Thursday, January 8, 1998
Proposal Would Undercut Bilingual-Ed Foes
In a move designed to blunt an anti-bilingual education measure on the June ballot, a San Jose lawmaker has drafted a proposed constitutional amendment that would bar the state from dictating uniform methods of teaching.
The legislative measure by Democrat Assemblyman Mike Honda would guarantee "local control" over how schools decide what are the most effective teaching methods in any subject area.
Honda developed his proposal, dubbed the "School Board Bill of Rights," to counter a June primary ballot initiative pushed by Silicon Valley businessman Ron Unz. Unz's measure, which has received strong support in the polls, would largely replace bilingual education in California public schools with an "English immersion" program for limited English proficient students.
"No school board should be forced by a state bureaucracy to implement any untested, unproven, arbitrarily created teaching methodology," Honda said. Honda's amendment, ACA 28, is expected to be considered by the full Assembly today for a vote on whether it should be referred to committee for public hearing. To be placed on the June primary ballot, Honda's proposal ultimately would need two-thirds majority approval in both the Assembly and state Senate by Jan. 22.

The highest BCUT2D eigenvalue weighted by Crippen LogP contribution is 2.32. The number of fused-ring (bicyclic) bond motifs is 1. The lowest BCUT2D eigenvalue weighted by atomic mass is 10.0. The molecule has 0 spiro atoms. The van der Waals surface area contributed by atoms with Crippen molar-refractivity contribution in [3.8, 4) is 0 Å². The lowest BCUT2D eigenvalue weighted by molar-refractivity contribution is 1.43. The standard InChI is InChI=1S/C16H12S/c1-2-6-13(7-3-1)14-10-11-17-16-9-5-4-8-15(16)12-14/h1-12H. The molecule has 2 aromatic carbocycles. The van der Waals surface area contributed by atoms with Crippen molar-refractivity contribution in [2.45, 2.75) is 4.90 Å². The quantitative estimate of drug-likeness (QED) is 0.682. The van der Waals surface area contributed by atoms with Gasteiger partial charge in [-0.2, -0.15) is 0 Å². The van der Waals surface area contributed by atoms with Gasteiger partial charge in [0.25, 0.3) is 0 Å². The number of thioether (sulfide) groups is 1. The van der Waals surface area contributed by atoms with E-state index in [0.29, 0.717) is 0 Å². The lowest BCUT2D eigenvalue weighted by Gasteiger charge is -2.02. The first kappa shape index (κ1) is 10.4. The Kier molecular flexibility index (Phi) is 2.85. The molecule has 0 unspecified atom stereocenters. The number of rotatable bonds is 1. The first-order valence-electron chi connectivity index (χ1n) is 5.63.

Honda acknowledged he needed support from Republicans to get his proposal on the ballot, adding, "They can't say they support local control and then not allow this debate to occur."
Assembly GOP leader Bill Leonard of Upland said he had concerns about whether there has been adequate public notice about Honda's proposal. In addition, on the merits of the policy, he questioned whether it is too broad of a proposal.
"Does it cover the state's class-size reduction program?" Leonard said, citing one area of concern. "I haven't studied it in depth, but I don't think it works."
Sheri Annis, spokeswoman for the Unz initiative, criticized Honda's proposed constitutional amendment, saying, "This action was written for one reason and one reason only: to prevent the ultimate control of parents to choose the method of their child's education.
"Our initiative aims at parental choice, which Mike Honda seems to want to eliminate," she said.
Annis added that under the Unz initiative, each local school board decides whether to grant to parents a waiver to provisions in the initiative.
But Kevin Gordon of the California School Boards Association said his group, which opposes the Unz initiative, is supportive and is looking to be the major sponsor of Honda's legislation.
"The Unz initiative is so onerous on what it dictates to school districts," Gordon said. "This (Honda's proposal) seems to meet the objectives of Democrats and Republicans on the issue of local control."
A draft of Honda's proposal declares that each local school board "has the inherent authority to determine the most effective method of teaching its pupils."